Eamonn's surprising disguises
TV Times
11 October 1986
TV Times: This Is Your Life article TV Times: This Is Your Life article
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Should Omar Sharif ever hear the magic words This Is Your Life, they might be spoken by an Arab sheik – with an Irish accent. Eamonn Andrews has never had the opportunity to surprise the Egyptian star of Lawrence of Arabia, but should the time come, he would like to dress for the part. Likewise, the chance to appear as an Indian prince – perhaps before Sir David Lean, who directed A Passage to India, or Gandhi producer/director, Sir Richard Attenborough – is an idea that very much appeals to the presenter, who admits that his biggest problem on the programme is his own face; it is so well known.

'Disguise is now an important part of This Is Your Life,' Andrews explains. 'I alter my appearance for practical reasons, to get close to people without them spotting me. The film crew is always trying to get me to dress up but, when I do, my family curl up with embarrassment. "It's obviously you, Dad!" they say. I tell them that they know it's me because they are expecting to see me, but for the man in the street, it's the last thing on his mind.'

An elaborate disguise, like the sheik, is rare. Often, very little is needed to create the illusion. 'I had to walk through a pub to catch Coronation Street's Johnny Briggs so I just put on a hat, some glasses and a moustache.'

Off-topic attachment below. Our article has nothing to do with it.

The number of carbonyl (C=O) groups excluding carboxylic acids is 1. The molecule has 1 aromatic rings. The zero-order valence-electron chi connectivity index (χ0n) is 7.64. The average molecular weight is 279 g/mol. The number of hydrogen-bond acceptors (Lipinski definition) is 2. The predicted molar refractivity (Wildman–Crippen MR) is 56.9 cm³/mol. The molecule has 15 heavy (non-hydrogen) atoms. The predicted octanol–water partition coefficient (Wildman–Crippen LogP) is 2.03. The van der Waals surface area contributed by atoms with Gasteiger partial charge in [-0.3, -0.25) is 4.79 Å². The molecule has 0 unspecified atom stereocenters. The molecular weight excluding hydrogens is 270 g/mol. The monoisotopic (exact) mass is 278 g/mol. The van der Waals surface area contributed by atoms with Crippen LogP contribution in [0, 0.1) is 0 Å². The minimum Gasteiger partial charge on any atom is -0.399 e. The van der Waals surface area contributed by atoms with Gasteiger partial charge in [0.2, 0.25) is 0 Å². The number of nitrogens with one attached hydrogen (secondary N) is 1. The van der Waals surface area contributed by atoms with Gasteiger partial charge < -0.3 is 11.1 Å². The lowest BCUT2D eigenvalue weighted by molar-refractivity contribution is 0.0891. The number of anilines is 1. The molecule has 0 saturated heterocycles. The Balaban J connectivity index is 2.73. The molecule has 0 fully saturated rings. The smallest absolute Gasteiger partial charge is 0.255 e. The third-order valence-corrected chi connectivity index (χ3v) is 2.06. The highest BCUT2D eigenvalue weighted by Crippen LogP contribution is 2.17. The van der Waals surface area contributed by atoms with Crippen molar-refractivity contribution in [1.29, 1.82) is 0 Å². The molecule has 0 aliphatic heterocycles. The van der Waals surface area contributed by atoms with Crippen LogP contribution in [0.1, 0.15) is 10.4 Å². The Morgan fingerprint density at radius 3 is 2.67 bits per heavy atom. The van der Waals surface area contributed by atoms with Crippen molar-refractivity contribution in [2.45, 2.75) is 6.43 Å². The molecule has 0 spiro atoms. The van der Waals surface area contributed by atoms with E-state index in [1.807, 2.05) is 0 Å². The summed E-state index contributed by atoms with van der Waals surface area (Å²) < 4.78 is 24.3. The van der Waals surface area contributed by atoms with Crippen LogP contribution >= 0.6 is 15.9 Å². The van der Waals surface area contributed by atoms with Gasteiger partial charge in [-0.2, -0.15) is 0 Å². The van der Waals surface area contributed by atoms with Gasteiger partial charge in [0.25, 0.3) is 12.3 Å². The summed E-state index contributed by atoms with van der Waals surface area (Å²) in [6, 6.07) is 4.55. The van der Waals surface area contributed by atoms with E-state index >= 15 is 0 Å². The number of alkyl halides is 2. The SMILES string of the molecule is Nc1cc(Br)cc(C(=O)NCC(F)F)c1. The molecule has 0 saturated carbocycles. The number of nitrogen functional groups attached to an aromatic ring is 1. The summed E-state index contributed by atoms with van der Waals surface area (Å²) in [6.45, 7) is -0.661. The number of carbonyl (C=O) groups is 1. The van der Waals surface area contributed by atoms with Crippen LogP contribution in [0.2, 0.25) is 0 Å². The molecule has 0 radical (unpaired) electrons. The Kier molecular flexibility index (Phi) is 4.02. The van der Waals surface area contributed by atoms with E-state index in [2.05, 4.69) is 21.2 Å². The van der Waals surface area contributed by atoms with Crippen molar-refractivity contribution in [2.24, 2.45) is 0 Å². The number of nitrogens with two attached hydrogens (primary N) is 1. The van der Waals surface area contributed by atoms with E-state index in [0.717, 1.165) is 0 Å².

Because there is often a period of waiting, the vital factor is to slip into an unobtrusive role that will not attract attention. To catch actress Moira Lister at a cocktail party, Andrews became a waiter.

'I put a napkin over my arm and said, "More champagne, madam?" It was hard to get her to look at me. People don't often look at waiters, or chauffeurs, postmen, traffic wardens – all useful disguises.'

There are times, Andrews admits, when understatement is forgotten and he makes a bit of a fool of himself. 'I had to hop along London's Euston Road dressed as a giant bird to catch Rod Hull and Emu, and for Arthur Askey, I became a giant Easter egg. It was hard to conceal the big red book.'

Astronomer Patrick Moore proved a challenge. 'I wore a spacesuit,' Andrews remembers. 'The trouble was that it was a real astronaut's suit, with heavy gravity boots, and Patrick moves quickly.'

He enjoyed catching two Londoners well known for their quick wits. 'I was a newsvendor outside a Fleet Street restaurant to meet former Fleet Street editor Derek Jameson. I had a muffler and cap and I actually sold a few papers while I was waiting for him. We mocked up a front page which said, "Derek Jameson in Trouble Again", so he naturally stopped and bought one. To pick up Fred Housego, the cabbie who won Mastermind, I became a very old man, hard of hearing, whom he had to collect from Waterloo.'

The subjects of This Is Your Life are known as 'targets'. Says Andrews: 'The one thing they are not called is "victims". We have a phobia about that!'

TV Times has often been instrumental in setting up targets for the programme. The four Game for a Laugh presenters were persuaded to gather in Trafalgar Square in pantomime costumes, apparently for a photo session. 'I was dressed as Santa and gave them all a gift. When Matthew Kelly opened his present it was the big red book.'

Katie Boyle proved one of the most dramatic targets. 'I was in Rome, dressed as an Italian policeman, directing traffic around the Coliseum.' Andrews explains. 'Katie appeared, driving towards me in a pony and trap. She believed she was being filmed. As the carriage appeared in front of me, I put up my hand to stop it. What I hadn't bargained for is the fact that Katie is an Italian contessa and fluent in the language.'

'She let fly in colourful Italian at the driver, telling him to ignore me and drive on. I had to leap up and grab the reins, shouting This Is Your Life.'

One thing no one can disguise, however, is the excitement of those magic words.